Graduate Student Affiliates of the Chicago Center on Democracy

The Chicago Center on Democracy’s Graduate Student Affiliates network is a group of graduate students at the Masters and PhD levels at the University of Chicago who share research interests in topics related to democracy. They meet regularly to discuss and refine ideas on relevant topics. If you are interested in becoming a Graduate Student Affiliate, please click the button below.

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Addis Goldman

Masters student, International Relations

My research interest is in ‘new Cold War’ discourse and conceptions of world order that turn on the ideological distinction between “techno-democracy” and “techno-autocracy.” More broadly, my interest is in international legal theory, the political economy of liberty and security, and the status of firm-state relations in the context of inter-state strategic competition.

Andres Uribe

PhD student, Political Science

My research seeks to understand the political behavior of citizens of conflict-torn democracies. In particular, it focuses on how ordinary people respond to grievances through political participation – whether they express their demands through the formal democratic system or outside of it, in support of political elites or in favor of non-state armed groups. Other projects examine the electoral performance of rebel group-affiliated political parties and processes of competitive governance during civil war.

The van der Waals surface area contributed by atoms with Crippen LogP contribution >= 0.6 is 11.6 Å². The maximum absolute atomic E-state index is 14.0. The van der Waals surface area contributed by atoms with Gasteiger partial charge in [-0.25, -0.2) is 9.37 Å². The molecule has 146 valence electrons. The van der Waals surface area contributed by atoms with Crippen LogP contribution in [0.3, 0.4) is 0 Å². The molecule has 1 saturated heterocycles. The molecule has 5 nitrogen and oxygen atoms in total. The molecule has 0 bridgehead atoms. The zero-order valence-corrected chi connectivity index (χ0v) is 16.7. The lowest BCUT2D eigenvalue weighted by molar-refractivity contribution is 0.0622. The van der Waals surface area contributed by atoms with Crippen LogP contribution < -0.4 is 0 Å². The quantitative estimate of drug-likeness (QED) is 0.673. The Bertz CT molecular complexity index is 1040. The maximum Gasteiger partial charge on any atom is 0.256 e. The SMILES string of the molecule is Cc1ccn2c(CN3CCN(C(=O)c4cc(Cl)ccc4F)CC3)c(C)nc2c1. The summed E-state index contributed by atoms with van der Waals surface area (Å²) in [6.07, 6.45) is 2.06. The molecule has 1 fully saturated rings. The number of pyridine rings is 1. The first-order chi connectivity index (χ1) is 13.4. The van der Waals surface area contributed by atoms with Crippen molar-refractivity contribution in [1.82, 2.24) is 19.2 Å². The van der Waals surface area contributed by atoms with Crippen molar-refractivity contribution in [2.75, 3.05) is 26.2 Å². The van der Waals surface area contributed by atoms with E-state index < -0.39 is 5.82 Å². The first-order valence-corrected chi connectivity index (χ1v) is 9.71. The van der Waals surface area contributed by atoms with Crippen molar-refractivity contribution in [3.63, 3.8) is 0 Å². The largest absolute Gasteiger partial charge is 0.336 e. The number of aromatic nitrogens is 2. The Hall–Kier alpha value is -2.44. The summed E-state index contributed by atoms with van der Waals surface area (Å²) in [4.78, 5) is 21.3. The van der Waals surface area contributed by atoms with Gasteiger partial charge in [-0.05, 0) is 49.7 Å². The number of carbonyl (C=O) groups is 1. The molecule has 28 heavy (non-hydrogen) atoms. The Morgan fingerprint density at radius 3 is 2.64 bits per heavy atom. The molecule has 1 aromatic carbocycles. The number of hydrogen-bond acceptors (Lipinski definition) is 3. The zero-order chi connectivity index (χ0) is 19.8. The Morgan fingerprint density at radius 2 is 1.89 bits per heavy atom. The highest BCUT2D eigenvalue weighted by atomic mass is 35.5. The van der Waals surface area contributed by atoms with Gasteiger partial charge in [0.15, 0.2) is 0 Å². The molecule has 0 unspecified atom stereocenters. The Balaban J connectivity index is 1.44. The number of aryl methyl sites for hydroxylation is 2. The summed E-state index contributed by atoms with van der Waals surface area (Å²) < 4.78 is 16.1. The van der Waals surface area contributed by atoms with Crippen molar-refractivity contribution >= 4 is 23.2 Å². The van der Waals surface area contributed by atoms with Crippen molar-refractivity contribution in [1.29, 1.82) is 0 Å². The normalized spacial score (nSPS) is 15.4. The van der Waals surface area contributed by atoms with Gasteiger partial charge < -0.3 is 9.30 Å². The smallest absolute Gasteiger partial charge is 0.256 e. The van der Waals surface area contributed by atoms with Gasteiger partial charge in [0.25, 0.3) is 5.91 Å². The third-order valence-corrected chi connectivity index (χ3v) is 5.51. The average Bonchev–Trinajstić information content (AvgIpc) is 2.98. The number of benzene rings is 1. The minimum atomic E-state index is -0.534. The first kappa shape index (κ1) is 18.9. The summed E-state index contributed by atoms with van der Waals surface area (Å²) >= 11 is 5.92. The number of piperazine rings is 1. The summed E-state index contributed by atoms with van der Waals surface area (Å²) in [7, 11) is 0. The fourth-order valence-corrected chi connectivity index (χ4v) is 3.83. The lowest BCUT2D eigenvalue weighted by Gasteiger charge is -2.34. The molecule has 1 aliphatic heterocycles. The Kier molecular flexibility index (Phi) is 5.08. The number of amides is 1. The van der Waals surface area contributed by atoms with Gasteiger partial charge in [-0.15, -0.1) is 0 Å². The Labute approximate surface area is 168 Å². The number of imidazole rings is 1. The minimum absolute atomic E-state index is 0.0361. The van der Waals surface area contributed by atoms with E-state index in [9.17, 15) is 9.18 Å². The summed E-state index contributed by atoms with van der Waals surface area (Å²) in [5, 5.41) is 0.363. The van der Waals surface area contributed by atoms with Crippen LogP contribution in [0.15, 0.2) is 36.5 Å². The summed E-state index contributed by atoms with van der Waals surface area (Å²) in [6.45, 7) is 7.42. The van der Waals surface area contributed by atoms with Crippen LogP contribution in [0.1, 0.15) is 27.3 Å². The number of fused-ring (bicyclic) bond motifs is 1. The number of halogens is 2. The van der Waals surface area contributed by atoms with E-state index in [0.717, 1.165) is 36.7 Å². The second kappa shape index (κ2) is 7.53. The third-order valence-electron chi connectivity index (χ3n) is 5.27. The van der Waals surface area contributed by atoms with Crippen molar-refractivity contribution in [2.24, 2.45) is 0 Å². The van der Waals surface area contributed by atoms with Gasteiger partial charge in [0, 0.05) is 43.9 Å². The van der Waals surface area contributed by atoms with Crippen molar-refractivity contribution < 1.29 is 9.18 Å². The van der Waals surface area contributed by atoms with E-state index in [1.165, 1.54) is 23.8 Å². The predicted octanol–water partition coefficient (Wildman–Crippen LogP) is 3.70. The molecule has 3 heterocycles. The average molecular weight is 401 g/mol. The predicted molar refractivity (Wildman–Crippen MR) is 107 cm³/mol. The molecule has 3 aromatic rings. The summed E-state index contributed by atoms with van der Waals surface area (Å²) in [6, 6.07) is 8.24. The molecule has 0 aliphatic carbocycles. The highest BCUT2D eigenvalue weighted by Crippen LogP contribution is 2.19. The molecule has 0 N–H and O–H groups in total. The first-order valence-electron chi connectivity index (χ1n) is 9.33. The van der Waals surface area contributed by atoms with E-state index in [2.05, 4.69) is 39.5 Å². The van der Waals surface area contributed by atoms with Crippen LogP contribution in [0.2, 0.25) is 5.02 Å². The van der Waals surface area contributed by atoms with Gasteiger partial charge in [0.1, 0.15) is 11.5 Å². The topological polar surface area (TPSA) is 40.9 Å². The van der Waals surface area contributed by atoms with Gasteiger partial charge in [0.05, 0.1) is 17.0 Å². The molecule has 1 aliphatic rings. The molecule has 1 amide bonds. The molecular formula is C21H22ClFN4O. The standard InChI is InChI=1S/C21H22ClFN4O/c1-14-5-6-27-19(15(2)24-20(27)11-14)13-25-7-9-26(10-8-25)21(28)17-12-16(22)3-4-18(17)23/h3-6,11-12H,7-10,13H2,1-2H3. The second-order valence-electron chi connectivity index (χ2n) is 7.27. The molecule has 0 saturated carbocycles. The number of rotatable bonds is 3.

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Andrew Doty

Masters student, Public Policy

I am pursuing a masters degree in public policy so I can understand the conditions and factors that drive and sustain democratization and democratic deconsolidation, with an eye toward applying these findings to a US context. I have a particular personal interest in understanding and working to address partisan polarization and low levels of public trust American citizens have in their government. Through gaining and employing practical policy-making tools, I hope to devote my career to ensuring that the liberal democratic values expressed in America’s founding sustain and become increasingly instantiated in the 21st Century.

Andrew Konstant

Doctoral student, Law School